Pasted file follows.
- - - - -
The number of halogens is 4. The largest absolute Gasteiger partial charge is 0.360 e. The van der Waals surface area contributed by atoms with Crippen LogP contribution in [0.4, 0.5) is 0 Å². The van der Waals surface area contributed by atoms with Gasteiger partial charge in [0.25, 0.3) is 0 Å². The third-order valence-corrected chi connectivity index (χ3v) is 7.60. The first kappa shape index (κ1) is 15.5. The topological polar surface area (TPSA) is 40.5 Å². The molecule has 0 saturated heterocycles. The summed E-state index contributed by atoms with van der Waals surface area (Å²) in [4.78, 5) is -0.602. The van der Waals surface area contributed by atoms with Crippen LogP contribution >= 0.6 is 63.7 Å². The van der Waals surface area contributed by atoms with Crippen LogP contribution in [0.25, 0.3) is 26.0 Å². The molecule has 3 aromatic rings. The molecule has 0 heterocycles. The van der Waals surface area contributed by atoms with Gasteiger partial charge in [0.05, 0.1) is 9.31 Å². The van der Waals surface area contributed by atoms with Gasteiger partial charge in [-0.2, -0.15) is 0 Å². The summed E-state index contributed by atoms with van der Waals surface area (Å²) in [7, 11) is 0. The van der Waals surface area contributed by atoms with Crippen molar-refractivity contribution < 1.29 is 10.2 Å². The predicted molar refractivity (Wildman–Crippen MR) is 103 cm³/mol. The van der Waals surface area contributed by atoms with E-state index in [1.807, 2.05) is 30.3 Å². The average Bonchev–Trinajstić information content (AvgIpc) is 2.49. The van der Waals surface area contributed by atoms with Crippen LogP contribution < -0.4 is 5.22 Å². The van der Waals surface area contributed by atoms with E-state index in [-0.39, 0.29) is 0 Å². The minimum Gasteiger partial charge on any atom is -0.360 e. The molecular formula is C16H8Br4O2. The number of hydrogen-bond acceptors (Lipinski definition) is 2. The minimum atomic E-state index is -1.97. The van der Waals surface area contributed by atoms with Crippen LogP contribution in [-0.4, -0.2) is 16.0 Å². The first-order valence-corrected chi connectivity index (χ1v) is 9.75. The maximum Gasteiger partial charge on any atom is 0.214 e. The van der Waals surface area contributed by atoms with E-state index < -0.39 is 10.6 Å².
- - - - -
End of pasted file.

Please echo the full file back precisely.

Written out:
The number of halogens is 4. The largest absolute Gasteiger partial charge is 0.360 e. The van der Waals surface area contributed by atoms with Crippen LogP contribution in [0.4, 0.5) is 0 Å². The van der Waals surface area contributed by atoms with Gasteiger partial charge in [0.25, 0.3) is 0 Å². The third-order valence-corrected chi connectivity index (χ3v) is 7.60. The first kappa shape index (κ1) is 15.5. The topological polar surface area (TPSA) is 40.5 Å². The molecule has 0 saturated heterocycles. The summed E-state index contributed by atoms with van der Waals surface area (Å²) in [4.78, 5) is -0.602. The van der Waals surface area contributed by atoms with Crippen LogP contribution >= 0.6 is 63.7 Å². The van der Waals surface area contributed by atoms with Crippen LogP contribution in [0.25, 0.3) is 26.0 Å². The molecule has 3 aromatic rings. The molecule has 0 heterocycles. The van der Waals surface area contributed by atoms with Gasteiger partial charge in [0.05, 0.1) is 9.31 Å². The van der Waals surface area contributed by atoms with Gasteiger partial charge in [-0.2, -0.15) is 0 Å². The summed E-state index contributed by atoms with van der Waals surface area (Å²) in [7, 11) is 0. The van der Waals surface area contributed by atoms with Crippen molar-refractivity contribution < 1.29 is 10.2 Å². The predicted molar refractivity (Wildman–Crippen MR) is 103 cm³/mol. The van der Waals surface area contributed by atoms with E-state index in [1.807, 2.05) is 30.3 Å². The average Bonchev–Trinajstić information content (AvgIpc) is 2.49. The van der Waals surface area contributed by atoms with Crippen LogP contribution < -0.4 is 5.22 Å². The van der Waals surface area contributed by atoms with E-state index in [-0.39, 0.29) is 0 Å². The minimum Gasteiger partial charge on any atom is -0.360 e. The molecular formula is C16H8Br4O2. The number of hydrogen-bond acceptors (Lipinski definition) is 2. The minimum atomic E-state index is -1.97. The van der Waals surface area contributed by atoms with Crippen LogP contribution in [-0.4, -0.2) is 16.0 Å². The first-order valence-corrected chi connectivity index (χ1v) is 9.75. The maximum Gasteiger partial charge on any atom is 0.214 e. The van der Waals surface area contributed by atoms with E-state index < -0.39 is 10.6 Å².